Life Without Possibility Of Parole Not Enough For This Accused Tree Poisoner And His Supervisors

Poisoning trees to make billboards easier to see

Robert J. Barnhart a crew chief for Lamar Advertising Company a billboard company, and a soldier in a war on trees. Trees are the enemy if they spoiled the view of a billboard. On days of an attack, Barnhart, 27, would arrive by dawn at Lamar Advertising Company in Tallahassee, Fla. After removing the magnetic Lamar logo from a company truck, he would set forth with a machete, a hospital mask and a container of what he described as a “pretty gnarly” herbicide.

It was all about being fast: Hack into the roots or base of the tree, douse the wound with herbicide, and get out of there. The Lamar executive who gave the orders, said Barnhart, called it “a hit and run.”

Lamar Advertising Company was sued by the state of Connecticut after the company and a tree service trespassed on state land and removed 83 trees along Interstate 84, including oak, spruce, maple and birch trees up to 37 inches in diameter. They “swept a swath of destruction,” said then-Attorney General Richard Blumenthal, “obliterating a vital environmental buffer protecting homeowners from noxious noise and views.”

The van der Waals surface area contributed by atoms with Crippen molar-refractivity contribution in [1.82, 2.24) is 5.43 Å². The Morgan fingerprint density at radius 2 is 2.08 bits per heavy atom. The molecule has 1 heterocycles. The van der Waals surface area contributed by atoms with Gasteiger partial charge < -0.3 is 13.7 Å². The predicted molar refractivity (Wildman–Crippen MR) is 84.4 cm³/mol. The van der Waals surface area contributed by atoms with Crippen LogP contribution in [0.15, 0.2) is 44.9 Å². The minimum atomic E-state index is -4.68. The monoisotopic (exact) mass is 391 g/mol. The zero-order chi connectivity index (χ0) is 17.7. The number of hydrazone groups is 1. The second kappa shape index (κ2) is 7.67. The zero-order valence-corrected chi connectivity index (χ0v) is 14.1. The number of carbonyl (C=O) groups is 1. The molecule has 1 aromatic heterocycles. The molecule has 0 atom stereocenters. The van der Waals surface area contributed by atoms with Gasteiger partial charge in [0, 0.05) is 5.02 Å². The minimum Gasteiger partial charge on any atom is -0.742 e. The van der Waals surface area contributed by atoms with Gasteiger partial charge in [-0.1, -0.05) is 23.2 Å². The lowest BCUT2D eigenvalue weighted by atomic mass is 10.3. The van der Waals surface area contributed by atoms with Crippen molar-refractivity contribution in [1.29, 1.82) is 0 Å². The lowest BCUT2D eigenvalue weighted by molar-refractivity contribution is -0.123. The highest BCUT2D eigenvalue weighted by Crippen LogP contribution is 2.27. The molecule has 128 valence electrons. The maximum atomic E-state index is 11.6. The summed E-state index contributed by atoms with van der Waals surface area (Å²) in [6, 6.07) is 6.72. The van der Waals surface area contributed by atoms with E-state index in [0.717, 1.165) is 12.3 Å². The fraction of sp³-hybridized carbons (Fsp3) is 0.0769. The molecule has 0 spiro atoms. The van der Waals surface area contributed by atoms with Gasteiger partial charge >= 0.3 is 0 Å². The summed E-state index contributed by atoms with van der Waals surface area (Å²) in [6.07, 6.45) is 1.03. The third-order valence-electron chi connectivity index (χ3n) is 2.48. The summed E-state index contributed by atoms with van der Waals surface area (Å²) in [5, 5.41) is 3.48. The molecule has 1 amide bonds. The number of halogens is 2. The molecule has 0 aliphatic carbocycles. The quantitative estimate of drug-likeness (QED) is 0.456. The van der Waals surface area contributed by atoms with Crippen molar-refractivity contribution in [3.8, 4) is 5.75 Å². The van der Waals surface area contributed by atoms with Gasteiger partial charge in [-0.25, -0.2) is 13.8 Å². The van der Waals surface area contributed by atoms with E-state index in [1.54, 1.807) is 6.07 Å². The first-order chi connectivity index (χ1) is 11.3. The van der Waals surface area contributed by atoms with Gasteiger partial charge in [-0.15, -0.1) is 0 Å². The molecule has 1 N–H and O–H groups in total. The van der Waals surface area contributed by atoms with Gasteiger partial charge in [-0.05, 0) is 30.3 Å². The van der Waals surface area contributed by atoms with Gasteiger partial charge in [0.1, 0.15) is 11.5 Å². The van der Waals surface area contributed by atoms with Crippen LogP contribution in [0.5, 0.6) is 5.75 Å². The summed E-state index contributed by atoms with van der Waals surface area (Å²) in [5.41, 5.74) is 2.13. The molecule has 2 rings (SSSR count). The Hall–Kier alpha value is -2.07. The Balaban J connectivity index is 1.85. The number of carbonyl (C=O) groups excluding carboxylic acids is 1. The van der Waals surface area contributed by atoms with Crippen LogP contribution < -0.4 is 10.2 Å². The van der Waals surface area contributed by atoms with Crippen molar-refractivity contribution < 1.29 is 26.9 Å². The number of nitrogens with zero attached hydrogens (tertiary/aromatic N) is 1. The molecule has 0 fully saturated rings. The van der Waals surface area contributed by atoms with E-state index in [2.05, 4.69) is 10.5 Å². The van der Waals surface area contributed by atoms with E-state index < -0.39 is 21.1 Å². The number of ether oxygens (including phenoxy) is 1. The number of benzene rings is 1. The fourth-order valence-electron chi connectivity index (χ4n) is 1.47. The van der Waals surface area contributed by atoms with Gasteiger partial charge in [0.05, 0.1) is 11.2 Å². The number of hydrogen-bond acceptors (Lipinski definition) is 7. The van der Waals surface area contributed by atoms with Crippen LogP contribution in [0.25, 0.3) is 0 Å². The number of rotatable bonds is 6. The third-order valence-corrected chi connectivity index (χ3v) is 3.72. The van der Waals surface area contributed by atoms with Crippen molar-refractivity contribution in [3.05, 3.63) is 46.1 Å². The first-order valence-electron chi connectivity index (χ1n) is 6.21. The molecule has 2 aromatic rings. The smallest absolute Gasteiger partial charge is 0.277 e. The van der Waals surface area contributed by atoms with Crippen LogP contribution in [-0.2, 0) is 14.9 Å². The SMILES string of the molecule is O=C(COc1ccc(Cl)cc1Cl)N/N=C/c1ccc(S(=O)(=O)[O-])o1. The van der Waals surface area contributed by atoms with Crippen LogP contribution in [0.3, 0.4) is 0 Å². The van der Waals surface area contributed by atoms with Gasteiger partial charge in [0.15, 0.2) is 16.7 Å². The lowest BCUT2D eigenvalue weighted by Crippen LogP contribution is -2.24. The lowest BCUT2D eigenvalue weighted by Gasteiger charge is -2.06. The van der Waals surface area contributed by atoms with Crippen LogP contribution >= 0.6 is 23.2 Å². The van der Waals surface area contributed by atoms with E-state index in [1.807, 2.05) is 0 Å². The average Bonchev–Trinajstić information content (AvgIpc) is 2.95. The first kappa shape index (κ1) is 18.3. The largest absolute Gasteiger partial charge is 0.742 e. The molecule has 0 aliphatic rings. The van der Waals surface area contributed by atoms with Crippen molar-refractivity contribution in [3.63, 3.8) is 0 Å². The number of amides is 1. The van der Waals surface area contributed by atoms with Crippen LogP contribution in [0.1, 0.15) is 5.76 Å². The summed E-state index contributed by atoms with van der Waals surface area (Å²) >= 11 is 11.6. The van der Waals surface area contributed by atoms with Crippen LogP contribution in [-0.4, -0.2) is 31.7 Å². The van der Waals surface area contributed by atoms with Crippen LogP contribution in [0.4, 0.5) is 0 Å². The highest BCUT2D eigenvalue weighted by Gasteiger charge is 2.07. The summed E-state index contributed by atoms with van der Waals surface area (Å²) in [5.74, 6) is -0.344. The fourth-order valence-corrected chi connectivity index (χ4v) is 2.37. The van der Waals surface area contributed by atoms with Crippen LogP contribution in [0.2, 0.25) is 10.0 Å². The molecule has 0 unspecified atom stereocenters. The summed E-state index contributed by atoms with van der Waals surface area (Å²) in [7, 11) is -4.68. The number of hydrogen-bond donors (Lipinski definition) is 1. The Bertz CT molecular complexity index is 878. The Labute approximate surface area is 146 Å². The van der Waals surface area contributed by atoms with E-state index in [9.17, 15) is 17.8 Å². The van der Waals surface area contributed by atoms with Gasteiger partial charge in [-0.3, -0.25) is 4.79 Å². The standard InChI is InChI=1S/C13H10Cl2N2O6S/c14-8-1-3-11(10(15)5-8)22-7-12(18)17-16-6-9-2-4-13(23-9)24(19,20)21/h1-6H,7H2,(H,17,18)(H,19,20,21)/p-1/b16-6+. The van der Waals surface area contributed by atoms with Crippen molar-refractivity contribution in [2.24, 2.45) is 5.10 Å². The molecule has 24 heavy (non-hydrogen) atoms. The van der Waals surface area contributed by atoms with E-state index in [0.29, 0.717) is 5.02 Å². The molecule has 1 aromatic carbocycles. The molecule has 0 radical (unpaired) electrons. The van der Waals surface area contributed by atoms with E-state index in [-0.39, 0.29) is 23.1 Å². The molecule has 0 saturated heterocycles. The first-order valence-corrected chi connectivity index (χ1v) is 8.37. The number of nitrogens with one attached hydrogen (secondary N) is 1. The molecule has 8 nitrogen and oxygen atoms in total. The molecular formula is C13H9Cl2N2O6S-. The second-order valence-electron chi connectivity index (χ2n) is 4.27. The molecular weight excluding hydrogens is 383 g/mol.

The problem was that Lamar had a permit to trim — not cut down — trees. It also felled trees outside the permitted area.

In 2009, Lamar Advertising Company was forced to pay about $182,000 to an irate Ohio couple for illegally felling 34 trees on their property to improve views of a sign.

Another tree-killing binge in the Florida panhandle has also drawn attention. In that episode, billboard operator Bill Salter Outdoor Advertising cleared more than 2,000 trees from public rights of way to enhance views of its signs.

Florida transportation officials acted “in flagrant violation of the law” in issuing permits for the cutting, a grand jury found in January, because, among other things, they did not require Salter to compensate the state for the loss of the trees, valued at $1 million to $4 million dollars. The permits were issued to Salter after a state legislator, {another corrupt politician} Greg Evers, intervened by making calls to the state Department of Transportation.

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One response to “Life Without Possibility Of Parole Not Enough For This Accused Tree Poisoner And His Supervisors

  1. attemptinggreen

    Lady Bird johnson is rolling over in her grave.

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